bullet It muddles Smith’s philosophical stance as a Republican. What does Smith – and do the Republicans – stand for? A little harder to say now, at least much harder to put on a bumper sticker, since Smith has emerged in favor of a Democratic tax increase. And other Republicans, who may be opposed (many are), could be stuck pulling their punches against the Democrats on taxes; will they now dare blast Democrats on that front, realizing their one statewide office holder could be tarred with the same?

If the idea was to present himself as a Republican acceptable to Democrats – a maverick stance – he could get some traction there. But the advantage may be severely limited. To avoid splitting too far with very many other Republicans, he may have to re-emphasize their areas of agreement, a move back to the right that could undo what he’s just done.

bullet It may energize a primary challenge to Smith from the right. Talk about a “more conservative” challenger to Smith has been floated for a while now; with what results are unclear. Smith’s shifting stance on Iraq, as notable as it was, may not produce such a challenge, though, the way this announcement does. This time, after all, Smith has come out for a Democratic tax increase. That’s cutting deep into the philosophical bone. Few stances more quickly generate Republican primaries than an incumbent who has backed a Democratic tax plan.

bullet Primary aside, it is splitting Republicans. Consider this from Republican blogger Ted Piccolo: “Some insiders are now saying that this could be the straw that breaks the camel’s back. This is the first major vote that the Republicans were going to be taking the Democrats on and means so much to maintaining caucus control. Smith did not tell any caucus members about his betrayal until Tuesday night (last night) the night before his press conference.”

And, from a followup post, this: “I have been on the phone with various party operatives over the past few hours and they are stunned, stunned at the turn of events over the past 24 hours. Some are afraid that the elected Republicans still don’t get the losses the public handed out last November and fear a trek deeper into the wilderness.”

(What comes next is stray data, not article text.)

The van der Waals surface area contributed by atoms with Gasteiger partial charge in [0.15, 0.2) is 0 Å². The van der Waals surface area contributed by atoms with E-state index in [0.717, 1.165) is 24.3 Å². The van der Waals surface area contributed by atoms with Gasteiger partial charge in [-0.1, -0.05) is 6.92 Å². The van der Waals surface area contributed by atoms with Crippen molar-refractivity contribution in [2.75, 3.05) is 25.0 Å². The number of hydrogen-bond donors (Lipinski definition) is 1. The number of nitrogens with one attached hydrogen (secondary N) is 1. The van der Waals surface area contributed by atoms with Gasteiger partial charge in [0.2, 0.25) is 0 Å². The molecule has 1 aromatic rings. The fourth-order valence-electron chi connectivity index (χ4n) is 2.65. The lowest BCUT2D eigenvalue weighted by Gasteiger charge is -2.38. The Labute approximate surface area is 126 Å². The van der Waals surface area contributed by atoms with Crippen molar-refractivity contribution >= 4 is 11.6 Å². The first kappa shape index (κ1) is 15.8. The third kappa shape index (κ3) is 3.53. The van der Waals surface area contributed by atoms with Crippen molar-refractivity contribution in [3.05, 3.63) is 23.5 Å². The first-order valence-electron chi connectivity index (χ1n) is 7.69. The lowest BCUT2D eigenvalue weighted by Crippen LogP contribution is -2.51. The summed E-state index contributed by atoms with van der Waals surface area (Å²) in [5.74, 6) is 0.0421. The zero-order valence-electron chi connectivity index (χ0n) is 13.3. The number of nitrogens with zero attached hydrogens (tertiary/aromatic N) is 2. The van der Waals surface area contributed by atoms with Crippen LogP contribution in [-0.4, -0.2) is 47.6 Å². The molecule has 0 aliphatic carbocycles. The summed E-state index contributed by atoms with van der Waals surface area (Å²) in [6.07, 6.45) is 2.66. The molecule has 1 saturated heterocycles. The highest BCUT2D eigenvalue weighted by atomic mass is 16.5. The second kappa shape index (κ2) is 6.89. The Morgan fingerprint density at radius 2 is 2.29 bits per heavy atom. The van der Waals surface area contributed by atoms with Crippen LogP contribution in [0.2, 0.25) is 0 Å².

bullet It stands to solidify Democratic control of the House and provide its first big win there. Piccolo again: “Let me give kudos to Speaker [Jeff] Merkley. The guy knows how to win. I only wish that our leadership would have figured this out about ten years ago. Republicans can learn something from the Speaker. Oh and I am sure the Smith people enjoy the praise they are receiving from the Democrats.” The Republican votes needed for passage remain uncertain, they’re nearer than they were.

The Democrats, as you might imagine, sound giddy.

bullet Smith may be stuck with state issues now. Traditionally, candidates for the U.S. Senate, incumbents included, can avoid wading into contentious state government issues if they choose, saying their race is about federal matters. As Kari Chisholm points out in Blue Oregon, “That excuse is no longer available to you. You’ve put your marker down on Healthy Kids – and thank you, by the way – but you’re now open for business. Reporters, bloggers, legislators, everyone gets to ask now: What’s your position on House Bill X? Senate Bill Y? Ballot Measure Z?”

Quite a bit of prospective impact for a simple little endorsement.

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The old description of editorial writers as the people who ride onto a battlefield after the fighting is done, to shoot the wounded, may fit neatly today’s Seattle Times editorial on the proposed expansion of NASCAR into Kitsap County.